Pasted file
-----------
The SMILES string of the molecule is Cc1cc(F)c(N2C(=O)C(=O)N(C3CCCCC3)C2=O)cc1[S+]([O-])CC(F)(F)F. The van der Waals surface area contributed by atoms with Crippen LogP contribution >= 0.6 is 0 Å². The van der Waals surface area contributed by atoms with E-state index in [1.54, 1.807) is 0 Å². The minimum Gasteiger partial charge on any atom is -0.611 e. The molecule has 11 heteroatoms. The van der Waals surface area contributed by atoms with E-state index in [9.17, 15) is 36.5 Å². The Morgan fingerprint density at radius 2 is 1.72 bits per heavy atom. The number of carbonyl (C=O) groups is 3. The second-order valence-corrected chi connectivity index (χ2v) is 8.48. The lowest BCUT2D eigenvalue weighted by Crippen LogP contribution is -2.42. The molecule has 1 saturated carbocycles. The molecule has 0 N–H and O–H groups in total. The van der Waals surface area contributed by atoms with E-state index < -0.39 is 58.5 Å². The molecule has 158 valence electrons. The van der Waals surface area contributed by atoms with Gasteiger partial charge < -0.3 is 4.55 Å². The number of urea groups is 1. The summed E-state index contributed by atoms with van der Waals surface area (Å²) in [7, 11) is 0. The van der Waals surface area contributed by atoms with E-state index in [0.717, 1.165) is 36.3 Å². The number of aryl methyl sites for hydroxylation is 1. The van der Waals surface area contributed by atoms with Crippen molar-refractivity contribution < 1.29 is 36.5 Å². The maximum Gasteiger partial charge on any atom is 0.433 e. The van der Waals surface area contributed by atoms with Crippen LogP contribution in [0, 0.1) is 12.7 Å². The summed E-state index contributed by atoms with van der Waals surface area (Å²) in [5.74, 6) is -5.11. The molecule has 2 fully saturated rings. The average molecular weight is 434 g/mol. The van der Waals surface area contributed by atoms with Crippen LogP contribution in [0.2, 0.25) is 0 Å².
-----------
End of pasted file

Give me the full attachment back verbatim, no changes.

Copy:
The SMILES string of the molecule is Cc1cc(F)c(N2C(=O)C(=O)N(C3CCCCC3)C2=O)cc1[S+]([O-])CC(F)(F)F. The van der Waals surface area contributed by atoms with Crippen LogP contribution >= 0.6 is 0 Å². The van der Waals surface area contributed by atoms with E-state index in [1.54, 1.807) is 0 Å². The minimum Gasteiger partial charge on any atom is -0.611 e. The molecule has 11 heteroatoms. The van der Waals surface area contributed by atoms with E-state index in [9.17, 15) is 36.5 Å². The Morgan fingerprint density at radius 2 is 1.72 bits per heavy atom. The number of carbonyl (C=O) groups is 3. The second-order valence-corrected chi connectivity index (χ2v) is 8.48. The lowest BCUT2D eigenvalue weighted by Crippen LogP contribution is -2.42. The molecule has 1 saturated carbocycles. The molecule has 0 N–H and O–H groups in total. The van der Waals surface area contributed by atoms with E-state index < -0.39 is 58.5 Å². The molecule has 158 valence electrons. The van der Waals surface area contributed by atoms with Gasteiger partial charge < -0.3 is 4.55 Å². The number of urea groups is 1. The summed E-state index contributed by atoms with van der Waals surface area (Å²) in [7, 11) is 0. The van der Waals surface area contributed by atoms with E-state index in [0.717, 1.165) is 36.3 Å². The number of aryl methyl sites for hydroxylation is 1. The van der Waals surface area contributed by atoms with Crippen molar-refractivity contribution < 1.29 is 36.5 Å². The maximum Gasteiger partial charge on any atom is 0.433 e. The van der Waals surface area contributed by atoms with Crippen LogP contribution in [0, 0.1) is 12.7 Å². The summed E-state index contributed by atoms with van der Waals surface area (Å²) in [5.74, 6) is -5.11. The molecule has 2 fully saturated rings. The average molecular weight is 434 g/mol. The van der Waals surface area contributed by atoms with Crippen LogP contribution in [0.2, 0.25) is 0 Å².